No matter how sure you are, knowing how many times you can take the MCAT is a smart idea. There is, after all, some ambiguity surrounding this subject. This is because there is a distinction in how many times you can and should take the MCAT test.
But don’t worry; this post will make it very apparent.
It is vital to know how many times you can take the MCAT since it will help you prepare. When you know you don’t have endless efforts (spoiler alert), it adds an added incentive to create a plan and execute on it. Thus, let us guide you on which MCAT prep classes is to choose before you sit for an exam.
How Many Times Can You Take The MCAT?
Taking the MCAT is a significant step forward in your educational journey. It is the culmination of years of schooling, and you have most likely studied for months in preparation. But what if, after taking the test and anxiously awaiting your results, you discover that you didn’t perform as well as you thought?
Fortunately, the MCAT is not a one-time exam. You can retake it if you want to raise your score and make your medical school applications more competitive. Retaking the MCAT is, in fact, fairly common. Many students take the exam at least once to see if they can improve their marks.
The AAMC, or Association of American Medical Colleges, has a lenient retake policy. There are some restrictions, but most students will not require as many opportunities as AAMC provides. Students are permitted to take the MCAT seven times in total.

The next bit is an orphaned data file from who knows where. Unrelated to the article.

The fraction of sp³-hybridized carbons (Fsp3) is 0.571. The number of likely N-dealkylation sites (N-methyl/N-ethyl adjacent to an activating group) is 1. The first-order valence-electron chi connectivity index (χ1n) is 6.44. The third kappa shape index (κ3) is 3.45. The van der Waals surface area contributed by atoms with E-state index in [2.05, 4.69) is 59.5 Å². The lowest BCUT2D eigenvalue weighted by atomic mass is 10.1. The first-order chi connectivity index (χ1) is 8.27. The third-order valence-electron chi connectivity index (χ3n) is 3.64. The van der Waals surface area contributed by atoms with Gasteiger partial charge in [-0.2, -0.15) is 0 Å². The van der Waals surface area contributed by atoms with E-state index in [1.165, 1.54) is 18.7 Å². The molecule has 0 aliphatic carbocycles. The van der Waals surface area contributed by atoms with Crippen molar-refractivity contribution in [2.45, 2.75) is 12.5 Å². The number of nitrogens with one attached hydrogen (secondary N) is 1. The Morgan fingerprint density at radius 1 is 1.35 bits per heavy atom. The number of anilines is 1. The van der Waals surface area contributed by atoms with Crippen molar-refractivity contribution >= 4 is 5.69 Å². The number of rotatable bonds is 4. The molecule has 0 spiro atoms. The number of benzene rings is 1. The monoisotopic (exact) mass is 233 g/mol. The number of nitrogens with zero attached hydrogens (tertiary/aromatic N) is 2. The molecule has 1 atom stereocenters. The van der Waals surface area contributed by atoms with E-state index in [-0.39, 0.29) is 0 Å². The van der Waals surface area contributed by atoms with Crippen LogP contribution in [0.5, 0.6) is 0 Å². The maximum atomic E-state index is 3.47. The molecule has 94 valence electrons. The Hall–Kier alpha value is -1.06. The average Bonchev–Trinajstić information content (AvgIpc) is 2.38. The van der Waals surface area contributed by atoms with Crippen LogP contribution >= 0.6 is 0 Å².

This is the policy that lasts a lifetime. You’re out of luck if you don’t get your targeted score after seven attempts to take the MCAT test. Those attempts cannot be made in succession. You can only take the MCAT four times in two years, or three times in a single year.
How Many Times Should You Take It?
Now, just because you can take the MCAT up to seven times does not mean you should. Read about what are the easiest medical schools to get into and understand what are their entry requirements to avoid losing the chance to be accepted.
To take the MCAT test, the MCAT is intended to demonstrate to admissions committees that you understand the course material and are prepared for the rigors of med school. Taking the MCAT test too many times is a red indication that you’re struggling.
Contrary to popular misconception, your top score is not the only one sent to schools with your application.